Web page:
Xalkori, the Pfizser Inc’s drug to treat lung cancer patients with specific gene mutation has been effective in shrinking tumors in even rarer form of the disease which resists treatment. The data was presented at a medical meeting on Saturday.
The study involved 50 non small cell lung cancer patients with a gene mutation of the ROS1 gene. Xalkori treatment led to noteworthy tumor shrinkage in 72% of the tumors. 36 patients showed significant reduction in the tumor size and the tumor growth was completely halted in 9 patients.
The ALK gene mutation accounts for 4% of the non small cell lung cancers. 1 to 2% of the NSCLC patients are ROS1 positive. Such cases are caused by the fusion of two genes which are usually separate. Xalkori which is also known chemically as Crizotinib has been approved for treating patients who have ALK gene mutation in conjunction with a companion diagnostic test to identify those with mutation.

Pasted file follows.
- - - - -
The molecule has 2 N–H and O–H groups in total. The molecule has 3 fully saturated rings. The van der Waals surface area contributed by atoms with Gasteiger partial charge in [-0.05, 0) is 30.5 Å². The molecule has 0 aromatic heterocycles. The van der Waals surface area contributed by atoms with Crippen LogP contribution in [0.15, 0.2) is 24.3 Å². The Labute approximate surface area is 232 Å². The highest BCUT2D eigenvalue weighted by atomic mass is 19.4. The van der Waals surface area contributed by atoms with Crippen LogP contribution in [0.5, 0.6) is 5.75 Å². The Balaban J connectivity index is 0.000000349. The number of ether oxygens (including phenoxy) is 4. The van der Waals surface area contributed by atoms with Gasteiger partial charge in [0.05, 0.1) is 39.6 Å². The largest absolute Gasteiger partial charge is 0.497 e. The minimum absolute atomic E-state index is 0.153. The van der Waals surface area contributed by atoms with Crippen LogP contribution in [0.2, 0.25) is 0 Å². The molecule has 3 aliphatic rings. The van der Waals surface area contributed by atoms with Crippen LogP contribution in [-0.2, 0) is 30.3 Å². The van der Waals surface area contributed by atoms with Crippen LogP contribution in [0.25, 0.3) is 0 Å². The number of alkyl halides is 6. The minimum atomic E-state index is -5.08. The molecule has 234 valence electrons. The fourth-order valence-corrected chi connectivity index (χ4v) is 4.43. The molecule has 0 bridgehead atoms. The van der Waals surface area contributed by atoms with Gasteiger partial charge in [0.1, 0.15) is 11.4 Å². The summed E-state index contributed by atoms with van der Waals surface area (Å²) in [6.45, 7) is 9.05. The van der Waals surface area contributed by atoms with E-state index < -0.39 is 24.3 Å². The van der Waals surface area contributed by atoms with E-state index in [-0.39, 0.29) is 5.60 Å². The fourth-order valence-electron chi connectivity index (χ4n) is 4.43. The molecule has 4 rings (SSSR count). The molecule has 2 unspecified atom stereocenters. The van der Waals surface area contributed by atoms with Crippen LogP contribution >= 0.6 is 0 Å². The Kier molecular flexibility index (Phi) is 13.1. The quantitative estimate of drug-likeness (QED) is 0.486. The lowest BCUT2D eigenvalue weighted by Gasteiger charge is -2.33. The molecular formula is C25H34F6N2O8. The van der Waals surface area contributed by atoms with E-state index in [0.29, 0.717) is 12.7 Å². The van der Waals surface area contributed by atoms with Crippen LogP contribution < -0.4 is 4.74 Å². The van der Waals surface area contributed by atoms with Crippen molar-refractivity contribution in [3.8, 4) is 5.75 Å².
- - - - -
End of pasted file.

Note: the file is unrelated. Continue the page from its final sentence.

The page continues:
Dr. Alice Shaw, the study’s lead investigator from the Massachusetts General Hospital Cancer Center in Boston, said in a statement, “This is the first definitive study to establish crizotinib’s activity in a large group of patients with ROS1-positive lung cancer and confirms that ROS1 is a bona fide therapeutic target in those patients.”
In normal process, the duration of the response to the drug was 17 months in a BD dosage. 50% of the patients were still receiving the treatment with no signs of any progression in the tumor size.
Shaw added,”The remissions induced by crizotinib in ROS1-positive patients are quite prolonged, and (treatment) resistance appears to emerge much later, on average, than what we have seen with other targeted therapies for lung cancer and melanoma.”
The study was published in the New England Journal of Medicine and was presented at the European Society for Medical Oncology (ESMO) meeting in Madrid.